One of a series on dilemmas facing each major league teams this winter.
As we turn the page into the final month of 2011, the hot stove is heating up. The offseason’s catalyst was new collective bargaining agreement, including new restrictions on draft bonuses and reduced costs for signing certain types of free agents.
The Brewers will look to defend their division title in 2012, and new CBA or not, this was destined to be a big offseason in Milwaukee. And not just because the general managers gathered for meetings there in November.
Starting pitching isn’t going to be the a winter topic—the entire rotation is back for 2012. The starting outfield of Corey Hart, Nyjer Morgan and Ryan Braun will take up their same positions. Closer Jon Axford will anchor the bullpen, though the rest of the group is squishy. The other end of the battery should be unchanged, with Jonathan Lucroy being backed up by George Kottaras. There could be a new infield built around Rickie Weeks.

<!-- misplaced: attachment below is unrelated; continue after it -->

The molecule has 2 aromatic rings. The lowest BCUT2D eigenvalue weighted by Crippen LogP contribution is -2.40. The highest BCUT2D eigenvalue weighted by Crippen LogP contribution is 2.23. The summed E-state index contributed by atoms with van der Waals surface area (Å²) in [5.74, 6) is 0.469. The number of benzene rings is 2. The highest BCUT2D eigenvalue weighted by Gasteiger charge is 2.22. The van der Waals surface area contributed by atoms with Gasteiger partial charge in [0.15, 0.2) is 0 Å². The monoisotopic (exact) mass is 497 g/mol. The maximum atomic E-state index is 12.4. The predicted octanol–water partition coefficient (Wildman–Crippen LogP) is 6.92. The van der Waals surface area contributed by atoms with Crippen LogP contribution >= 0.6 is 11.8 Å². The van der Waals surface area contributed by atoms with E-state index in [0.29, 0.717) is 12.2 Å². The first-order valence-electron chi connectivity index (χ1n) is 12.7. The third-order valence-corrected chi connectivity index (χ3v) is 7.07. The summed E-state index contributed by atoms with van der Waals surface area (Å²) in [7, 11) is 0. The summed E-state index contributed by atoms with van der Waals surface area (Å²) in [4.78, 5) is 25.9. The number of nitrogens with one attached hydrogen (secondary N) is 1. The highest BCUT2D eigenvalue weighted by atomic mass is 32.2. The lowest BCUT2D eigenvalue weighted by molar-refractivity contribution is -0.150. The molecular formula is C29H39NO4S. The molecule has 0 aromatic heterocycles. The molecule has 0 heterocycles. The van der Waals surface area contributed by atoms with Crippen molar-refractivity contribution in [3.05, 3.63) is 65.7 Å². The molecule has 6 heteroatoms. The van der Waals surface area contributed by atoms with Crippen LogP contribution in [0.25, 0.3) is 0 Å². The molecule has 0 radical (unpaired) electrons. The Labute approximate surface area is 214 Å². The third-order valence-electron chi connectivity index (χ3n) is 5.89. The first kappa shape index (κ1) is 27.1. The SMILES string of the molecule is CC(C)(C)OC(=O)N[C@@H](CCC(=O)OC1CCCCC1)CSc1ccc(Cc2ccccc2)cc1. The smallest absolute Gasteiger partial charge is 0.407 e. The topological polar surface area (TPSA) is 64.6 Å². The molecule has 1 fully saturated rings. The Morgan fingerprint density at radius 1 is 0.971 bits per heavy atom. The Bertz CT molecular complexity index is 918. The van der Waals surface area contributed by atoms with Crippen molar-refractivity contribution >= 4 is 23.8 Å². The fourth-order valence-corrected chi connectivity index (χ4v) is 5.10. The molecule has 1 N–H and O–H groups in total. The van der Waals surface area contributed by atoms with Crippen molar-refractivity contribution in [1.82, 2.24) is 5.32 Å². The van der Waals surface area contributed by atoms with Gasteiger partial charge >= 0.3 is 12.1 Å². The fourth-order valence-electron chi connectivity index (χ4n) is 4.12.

Losing Prince’s power generation skills
Braun is already the franchise player, with a long-term contract and his MVP trophy tucked away. The first and most obvious question for Milwaukee is what to do with the other (erstwhile?) face of their franchise, slugging first baseman Prince Fielder. The second generation basher is on the market and looking for a long-term deal involving big dollars. With the Red Sox and Yankees already invested heavily at the position, it’s the heavy guy and Albert Pujols looking for similar deals at the same time.